Books Buffet of Asian Literature - Makan! CORL (Check Off your Reading List) Challenge 2014 GB Challenges Non-fiction Wednesday Nonfiction Picture Books Reading Themes

[Nonfiction Wednesday] A Chinese Scholar, Environmentalist, and Revolutionary: Su Dongpo by Demi

Myra here.

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We are excited to join Kidlit Frenzy’s Nonfiction Picture Book Challenge. We would also be linking our nonfiction choices with our reading themes throughout the year. Right now we are having a “Buffet of Asian Literature: Makan! Let’s Eat! Kain Tayo!” theme until end of June. We are featuring either Asian-themed titles or food-related themes in books. While I am not featuring anything food-related for this week, Su Dongpo is definitely Asian-themed.

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I have not heard of Su Dongpo until I read this book written and illustrated by the highly-prolific Demi. I am constantly fascinated by picturebook biographies and how they manage to provide at such striking glance the life story narrative of an individual which I am sure must have taken months or years for the author/illustrator to research.

There is an Author’s foreword that provides some information about this Chinese genius who lived between 1036 til 1101. He is believed to embody the “heart and soul of Chinese culture” and wore many hats when he was still living: “He was a statesman, philosopher, poet, painter, engineer, architect, and humanitarian who approached everything with joy and grace.” 

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Demi’s books are veritable works of art, as you can see above. There is elegance and delicacy in the book’s general layout and design with lots of blank spaces for the eyes to rest. Unlike other picturebooks, this one is text-heavy with direct quotations from other scholars and researchers (such as Ouyang Xiu and Lin Yutang) and their views about Su Dongpo. It would have been nice if there was  a detailed Afterword that indicated who Xiu and Yutang are and how they knew about Su Dongpo, and perhaps more detailed backstory or information about the places where Su Dongpo was exiled.

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What came through for me in this story is how diligent and persevering Su Dongpo was even as a child, as you can see in the image above. He was thorough and meticulous and literally burned the midnight oil copying manuscripts, practicing his calligraphy, writing poetry. I also smiled as Demi described the examination system in China as can be seen in the image below:

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As I read the story, I discovered that he was also an environmentalist (he loved nature and was always attuned with the majestic beauty of his surroundings) and quite the revolutionary too. He stood up for what he believed to be just and true, regardless of whether it would make him unpopular and would be consequently exiled by speaking his mind.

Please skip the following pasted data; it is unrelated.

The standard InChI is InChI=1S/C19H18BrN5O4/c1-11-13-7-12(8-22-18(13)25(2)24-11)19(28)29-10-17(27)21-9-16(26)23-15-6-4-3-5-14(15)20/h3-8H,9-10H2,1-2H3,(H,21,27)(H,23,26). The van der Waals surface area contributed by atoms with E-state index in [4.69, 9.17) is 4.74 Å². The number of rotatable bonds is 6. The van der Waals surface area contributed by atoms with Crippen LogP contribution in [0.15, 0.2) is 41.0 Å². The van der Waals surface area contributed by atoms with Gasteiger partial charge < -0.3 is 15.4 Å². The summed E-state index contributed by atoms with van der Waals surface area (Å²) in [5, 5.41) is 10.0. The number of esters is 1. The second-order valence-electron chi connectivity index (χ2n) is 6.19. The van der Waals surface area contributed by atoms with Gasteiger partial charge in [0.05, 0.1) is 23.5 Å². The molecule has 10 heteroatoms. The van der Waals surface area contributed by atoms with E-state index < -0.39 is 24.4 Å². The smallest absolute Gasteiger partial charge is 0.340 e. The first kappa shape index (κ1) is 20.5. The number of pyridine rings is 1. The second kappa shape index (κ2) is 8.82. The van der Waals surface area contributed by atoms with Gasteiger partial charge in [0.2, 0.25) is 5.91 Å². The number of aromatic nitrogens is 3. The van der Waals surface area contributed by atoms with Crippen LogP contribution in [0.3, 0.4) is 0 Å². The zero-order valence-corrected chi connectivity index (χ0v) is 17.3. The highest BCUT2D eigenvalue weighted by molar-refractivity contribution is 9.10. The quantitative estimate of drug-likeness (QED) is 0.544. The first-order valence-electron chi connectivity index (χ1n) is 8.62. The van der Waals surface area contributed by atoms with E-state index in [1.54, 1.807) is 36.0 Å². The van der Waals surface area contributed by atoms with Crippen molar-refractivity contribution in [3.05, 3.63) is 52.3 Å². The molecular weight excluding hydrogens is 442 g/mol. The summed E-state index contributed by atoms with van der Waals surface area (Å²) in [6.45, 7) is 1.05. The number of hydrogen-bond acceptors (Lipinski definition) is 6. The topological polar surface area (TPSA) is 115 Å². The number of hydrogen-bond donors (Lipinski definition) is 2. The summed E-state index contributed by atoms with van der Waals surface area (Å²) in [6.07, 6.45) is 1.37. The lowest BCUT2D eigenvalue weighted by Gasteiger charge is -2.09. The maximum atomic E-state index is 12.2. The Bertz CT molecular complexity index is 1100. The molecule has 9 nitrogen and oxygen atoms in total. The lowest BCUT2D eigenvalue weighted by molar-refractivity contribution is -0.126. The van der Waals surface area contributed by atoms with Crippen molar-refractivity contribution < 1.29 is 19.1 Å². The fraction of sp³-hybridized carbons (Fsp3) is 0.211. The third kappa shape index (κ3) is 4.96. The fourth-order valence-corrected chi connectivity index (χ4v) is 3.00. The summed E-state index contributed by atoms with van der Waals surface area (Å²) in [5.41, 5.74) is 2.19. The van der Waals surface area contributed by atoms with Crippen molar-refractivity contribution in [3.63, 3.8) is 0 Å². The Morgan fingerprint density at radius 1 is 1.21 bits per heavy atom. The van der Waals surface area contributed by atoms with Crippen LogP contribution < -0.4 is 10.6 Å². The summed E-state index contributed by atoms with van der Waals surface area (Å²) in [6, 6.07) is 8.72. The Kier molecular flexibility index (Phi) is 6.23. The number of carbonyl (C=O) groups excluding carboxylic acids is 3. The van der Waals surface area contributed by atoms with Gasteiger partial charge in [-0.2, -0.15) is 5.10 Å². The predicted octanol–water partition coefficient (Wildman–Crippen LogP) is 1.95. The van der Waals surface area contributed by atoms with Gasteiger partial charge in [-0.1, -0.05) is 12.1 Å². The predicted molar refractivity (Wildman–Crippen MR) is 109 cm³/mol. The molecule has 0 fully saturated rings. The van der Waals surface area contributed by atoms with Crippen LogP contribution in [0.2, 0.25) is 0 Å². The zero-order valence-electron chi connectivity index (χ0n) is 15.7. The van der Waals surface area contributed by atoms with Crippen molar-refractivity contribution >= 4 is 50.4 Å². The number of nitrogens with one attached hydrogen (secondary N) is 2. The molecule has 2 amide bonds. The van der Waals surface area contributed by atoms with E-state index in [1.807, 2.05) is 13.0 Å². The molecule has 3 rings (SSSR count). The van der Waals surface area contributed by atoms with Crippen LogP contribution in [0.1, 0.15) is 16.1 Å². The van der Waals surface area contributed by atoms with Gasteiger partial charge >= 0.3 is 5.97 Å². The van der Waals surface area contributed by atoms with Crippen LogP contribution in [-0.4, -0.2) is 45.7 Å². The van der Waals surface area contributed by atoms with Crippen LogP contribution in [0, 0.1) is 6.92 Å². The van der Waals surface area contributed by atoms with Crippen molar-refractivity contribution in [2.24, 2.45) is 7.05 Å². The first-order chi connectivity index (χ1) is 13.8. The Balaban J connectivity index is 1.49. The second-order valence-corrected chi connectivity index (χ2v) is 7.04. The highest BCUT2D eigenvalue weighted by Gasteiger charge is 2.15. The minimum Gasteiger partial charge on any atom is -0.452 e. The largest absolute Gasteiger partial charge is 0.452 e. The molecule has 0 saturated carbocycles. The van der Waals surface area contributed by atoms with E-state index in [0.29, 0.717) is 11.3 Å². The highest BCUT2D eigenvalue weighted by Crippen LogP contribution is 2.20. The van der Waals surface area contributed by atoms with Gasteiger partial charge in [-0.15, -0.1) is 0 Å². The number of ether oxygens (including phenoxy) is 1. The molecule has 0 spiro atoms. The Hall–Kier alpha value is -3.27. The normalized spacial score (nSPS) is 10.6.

I am amazed by Su Dongpo’s resilience, his fortitude, and his unwavering desire to be of service to people. I was also enchanted by his poetry as you can see below:

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If you don’t know this book yet, find it. It is a thing of beauty.

Su Dongpo by Demi. Published by Lee & Low Books, Inc., 2006. Book borrowed from the NIE Library. Book photos taken by me.

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Reading Challenge Update: 122 (25)

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Nonfiction PictureBook Challenge: 13 of 25

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Myra is a Teacher Educator and a registered clinical psychologist based in Singapore. She has edited five books on rediscovering children’s literature in Asia (with a focus on the Philippines, Malaysia, India, China, Japan) as part of the proceedings for the Asian Festival of Children’s Content where she serves as the Chair of the Programme Committee for the Asian Children’s Writers and Illustrators Conference. While she is an academic by day, she is a closet poet and a book hunter at heart. When she is not reading or writing about books or planning her next reads or meeting up with her book club friends, she is smashing that shuttlecock to smithereens because Badminton Is Life.

4 comments on “[Nonfiction Wednesday] A Chinese Scholar, Environmentalist, and Revolutionary: Su Dongpo by Demi

  1. I love Asian art and most DEFINITELY Chinese Food! Looking forward to this, Myra 😀

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  2. Another book with brilliant illustrations! You have a talent for finding those! Thanks for sharing 🙂

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  3. I don’t think I’ve ever read any Demi books but I really should. I’ve only heard good things about them, especially the art.

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  4. I do know some of Demi’s books, but not this one. It of course is beautiful, but the story is one that can be shared for its inspiration from long ago. Thanks Myra.

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